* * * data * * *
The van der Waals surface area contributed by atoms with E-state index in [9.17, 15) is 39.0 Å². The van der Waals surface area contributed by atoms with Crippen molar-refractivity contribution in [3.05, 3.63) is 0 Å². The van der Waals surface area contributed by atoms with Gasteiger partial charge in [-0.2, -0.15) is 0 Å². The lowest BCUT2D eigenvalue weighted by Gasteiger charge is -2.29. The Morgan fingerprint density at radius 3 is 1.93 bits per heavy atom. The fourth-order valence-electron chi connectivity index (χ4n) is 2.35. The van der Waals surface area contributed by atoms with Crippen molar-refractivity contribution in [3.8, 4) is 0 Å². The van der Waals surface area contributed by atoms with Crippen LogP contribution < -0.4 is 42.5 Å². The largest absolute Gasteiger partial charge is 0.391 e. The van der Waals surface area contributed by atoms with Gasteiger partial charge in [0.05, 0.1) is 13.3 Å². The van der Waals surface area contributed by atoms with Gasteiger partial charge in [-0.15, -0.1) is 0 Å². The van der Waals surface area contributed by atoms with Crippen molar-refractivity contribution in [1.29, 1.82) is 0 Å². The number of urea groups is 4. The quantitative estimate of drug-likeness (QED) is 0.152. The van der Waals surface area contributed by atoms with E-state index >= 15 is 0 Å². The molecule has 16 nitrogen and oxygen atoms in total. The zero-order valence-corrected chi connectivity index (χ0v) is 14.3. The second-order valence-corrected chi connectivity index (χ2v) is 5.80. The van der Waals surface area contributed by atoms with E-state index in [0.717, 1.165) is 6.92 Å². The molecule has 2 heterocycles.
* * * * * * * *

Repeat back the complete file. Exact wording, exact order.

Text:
The van der Waals surface area contributed by atoms with E-state index in [9.17, 15) is 39.0 Å². The van der Waals surface area contributed by atoms with Crippen molar-refractivity contribution in [3.05, 3.63) is 0 Å². The van der Waals surface area contributed by atoms with Gasteiger partial charge in [-0.2, -0.15) is 0 Å². The lowest BCUT2D eigenvalue weighted by Gasteiger charge is -2.29. The Morgan fingerprint density at radius 3 is 1.93 bits per heavy atom. The fourth-order valence-electron chi connectivity index (χ4n) is 2.35. The van der Waals surface area contributed by atoms with Crippen molar-refractivity contribution in [3.8, 4) is 0 Å². The van der Waals surface area contributed by atoms with Crippen LogP contribution < -0.4 is 42.5 Å². The largest absolute Gasteiger partial charge is 0.391 e. The van der Waals surface area contributed by atoms with Gasteiger partial charge in [0.05, 0.1) is 13.3 Å². The van der Waals surface area contributed by atoms with Gasteiger partial charge in [-0.15, -0.1) is 0 Å². The van der Waals surface area contributed by atoms with Crippen molar-refractivity contribution in [1.29, 1.82) is 0 Å². The number of urea groups is 4. The quantitative estimate of drug-likeness (QED) is 0.152. The van der Waals surface area contributed by atoms with E-state index >= 15 is 0 Å². The molecule has 16 nitrogen and oxygen atoms in total. The zero-order valence-corrected chi connectivity index (χ0v) is 14.3. The second-order valence-corrected chi connectivity index (χ2v) is 5.80. The van der Waals surface area contributed by atoms with E-state index in [0.717, 1.165) is 6.92 Å². The molecule has 2 heterocycles.